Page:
The largest study of road safety to date published in the Journal of Transport & Health finds that more cycling infrastructure makes cities safer for everyone, not just cyclists. Researchers proposed that the old strategy of increasing the number of cyclists should be replaced by focusing on building better infrastructure for them.
Researchers at the University of Colorado, Denver, and the University of New Mexico looked through 13 years of data from 12 large cities in the United States with a lot of cycling, including Oklahoma City, Memphis, Kansas City, Dallas, Houston, Austin, Chicago, Denver, Seattle, San Francisco, Minneapolis, and Portland and investigated over 17,000 fatalities and 77,000 severe injuries. During those years, the U.S. saw a 51 % increase in bicycling to work and the number of protected bike lanes double each year starting in 2009.
Cities with more cycling are safer
The study found that bike facilities act as “calming” mechanisms on traffic, slowing cars and reducing fatalities. Between 1990 and 2010, Portland’s bicycle share increased from 1,2 % to 6 % and the road fatality rate dropped by 75 % over the same period. With added bike lanes, fatal crash rates dropped in Seattle by 60,6 %, San Francisco by 49,3 %, Denver by 40,3 %, and Chicago by 38,2 %.
“Bicycling seems inherently dangerous on its own,” said study co-author Wesley Marshall, PhD, PE, assistant professor in the College of Engineering, Design and Computing at CU Denver. “So it would seem that a city with a lot of bicycling is more dangerous, but the opposite is true. Building safe facilities for cyclists turned out to be one of the biggest factors in road safety for everyone.”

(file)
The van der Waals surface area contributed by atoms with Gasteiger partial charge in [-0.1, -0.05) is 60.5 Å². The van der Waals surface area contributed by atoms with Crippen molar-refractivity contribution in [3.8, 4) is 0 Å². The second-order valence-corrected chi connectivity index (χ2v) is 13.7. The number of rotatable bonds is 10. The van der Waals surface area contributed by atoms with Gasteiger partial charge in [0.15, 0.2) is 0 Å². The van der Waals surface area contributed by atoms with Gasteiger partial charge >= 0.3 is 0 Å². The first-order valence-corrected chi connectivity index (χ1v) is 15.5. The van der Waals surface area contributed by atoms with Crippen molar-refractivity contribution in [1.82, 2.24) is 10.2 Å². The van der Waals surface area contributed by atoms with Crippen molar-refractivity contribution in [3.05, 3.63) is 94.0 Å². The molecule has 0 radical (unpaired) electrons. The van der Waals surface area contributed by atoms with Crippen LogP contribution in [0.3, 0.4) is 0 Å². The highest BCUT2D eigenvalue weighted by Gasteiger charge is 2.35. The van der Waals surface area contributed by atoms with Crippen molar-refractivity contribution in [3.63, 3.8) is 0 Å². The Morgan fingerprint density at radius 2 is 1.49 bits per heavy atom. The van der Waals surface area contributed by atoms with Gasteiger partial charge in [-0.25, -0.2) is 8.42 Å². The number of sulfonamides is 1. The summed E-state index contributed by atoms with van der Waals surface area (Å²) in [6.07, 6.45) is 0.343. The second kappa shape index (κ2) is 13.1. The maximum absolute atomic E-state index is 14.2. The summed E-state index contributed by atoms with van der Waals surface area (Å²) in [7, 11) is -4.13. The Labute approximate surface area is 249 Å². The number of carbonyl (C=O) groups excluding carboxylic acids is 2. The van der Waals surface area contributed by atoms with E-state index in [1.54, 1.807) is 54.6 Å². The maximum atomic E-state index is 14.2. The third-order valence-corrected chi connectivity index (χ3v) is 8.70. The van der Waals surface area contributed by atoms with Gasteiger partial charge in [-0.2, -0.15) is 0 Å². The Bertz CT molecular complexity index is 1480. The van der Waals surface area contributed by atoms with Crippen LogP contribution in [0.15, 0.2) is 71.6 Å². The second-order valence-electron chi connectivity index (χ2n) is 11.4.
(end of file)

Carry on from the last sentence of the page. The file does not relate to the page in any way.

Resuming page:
Focusing on cycling infrastructure is the key
Originally, it was believed that an increase in cyclists would lead to a “safety-in-numbers” effect which would make drivers more likely to slow down and be aware of their surroundings. This research found that it’s not the number of cyclists, but rather the infrastructure built for them, like separated and protected bike lanes, that do the job. It found that bicycling infrastructure is significantly associated with fewer fatalities and better road-safety outcomes.
The study co-author, Nicholas Ferenchak, PhD, assistant professor in the Department of Civil, Construction and Environmental Engineering at the University of New Mexico, hopes this study simplifies the ways in which cities move forward. He said:
“When we believed it was the old safety-in-numbers concept that meant we had to figure out how to get more people on bicycles to make a city safer. That’s not easy. But this research has boiled it down for city planners: create cycling facilities, and you’ll see the impact.”